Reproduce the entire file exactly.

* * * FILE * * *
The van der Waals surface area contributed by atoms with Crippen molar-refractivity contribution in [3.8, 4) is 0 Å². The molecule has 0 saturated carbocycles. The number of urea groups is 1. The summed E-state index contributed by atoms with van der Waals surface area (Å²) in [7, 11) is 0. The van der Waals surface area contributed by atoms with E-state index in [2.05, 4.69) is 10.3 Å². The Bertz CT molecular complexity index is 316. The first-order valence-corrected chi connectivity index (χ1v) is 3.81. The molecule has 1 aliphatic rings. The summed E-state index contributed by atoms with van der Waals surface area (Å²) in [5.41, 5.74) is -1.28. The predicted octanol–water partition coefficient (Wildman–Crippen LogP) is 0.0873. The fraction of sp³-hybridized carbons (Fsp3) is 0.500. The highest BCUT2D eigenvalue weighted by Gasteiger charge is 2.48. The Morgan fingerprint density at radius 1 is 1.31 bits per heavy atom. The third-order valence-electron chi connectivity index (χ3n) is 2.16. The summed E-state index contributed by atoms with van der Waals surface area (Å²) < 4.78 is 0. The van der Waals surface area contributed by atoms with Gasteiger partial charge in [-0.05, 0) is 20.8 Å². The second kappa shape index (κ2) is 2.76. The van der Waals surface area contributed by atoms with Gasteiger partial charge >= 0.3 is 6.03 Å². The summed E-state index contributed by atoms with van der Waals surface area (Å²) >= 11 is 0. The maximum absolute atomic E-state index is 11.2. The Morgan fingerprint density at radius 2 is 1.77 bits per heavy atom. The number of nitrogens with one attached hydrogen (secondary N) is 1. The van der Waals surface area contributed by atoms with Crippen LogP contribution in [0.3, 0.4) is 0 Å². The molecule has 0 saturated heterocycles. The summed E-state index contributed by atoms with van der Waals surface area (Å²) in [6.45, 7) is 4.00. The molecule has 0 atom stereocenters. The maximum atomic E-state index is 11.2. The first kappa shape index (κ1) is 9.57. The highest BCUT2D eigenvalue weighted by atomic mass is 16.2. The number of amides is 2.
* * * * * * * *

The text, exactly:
The van der Waals surface area contributed by atoms with Crippen molar-refractivity contribution in [3.8, 4) is 0 Å². The molecule has 0 saturated carbocycles. The number of urea groups is 1. The summed E-state index contributed by atoms with van der Waals surface area (Å²) in [7, 11) is 0. The van der Waals surface area contributed by atoms with E-state index in [2.05, 4.69) is 10.3 Å². The Bertz CT molecular complexity index is 316. The first-order valence-corrected chi connectivity index (χ1v) is 3.81. The molecule has 1 aliphatic rings. The summed E-state index contributed by atoms with van der Waals surface area (Å²) in [5.41, 5.74) is -1.28. The predicted octanol–water partition coefficient (Wildman–Crippen LogP) is 0.0873. The fraction of sp³-hybridized carbons (Fsp3) is 0.500. The highest BCUT2D eigenvalue weighted by Gasteiger charge is 2.48. The Morgan fingerprint density at radius 1 is 1.31 bits per heavy atom. The third-order valence-electron chi connectivity index (χ3n) is 2.16. The summed E-state index contributed by atoms with van der Waals surface area (Å²) < 4.78 is 0. The van der Waals surface area contributed by atoms with Gasteiger partial charge in [-0.05, 0) is 20.8 Å². The second kappa shape index (κ2) is 2.76. The van der Waals surface area contributed by atoms with Gasteiger partial charge >= 0.3 is 6.03 Å². The summed E-state index contributed by atoms with van der Waals surface area (Å²) >= 11 is 0. The maximum absolute atomic E-state index is 11.2. The Morgan fingerprint density at radius 2 is 1.77 bits per heavy atom. The number of nitrogens with one attached hydrogen (secondary N) is 1. The van der Waals surface area contributed by atoms with Crippen LogP contribution in [0.3, 0.4) is 0 Å². The molecule has 0 saturated heterocycles. The summed E-state index contributed by atoms with van der Waals surface area (Å²) in [6.45, 7) is 4.00. The molecule has 0 atom stereocenters. The maximum atomic E-state index is 11.2. The first kappa shape index (κ1) is 9.57. The highest BCUT2D eigenvalue weighted by atomic mass is 16.2. The number of amides is 2.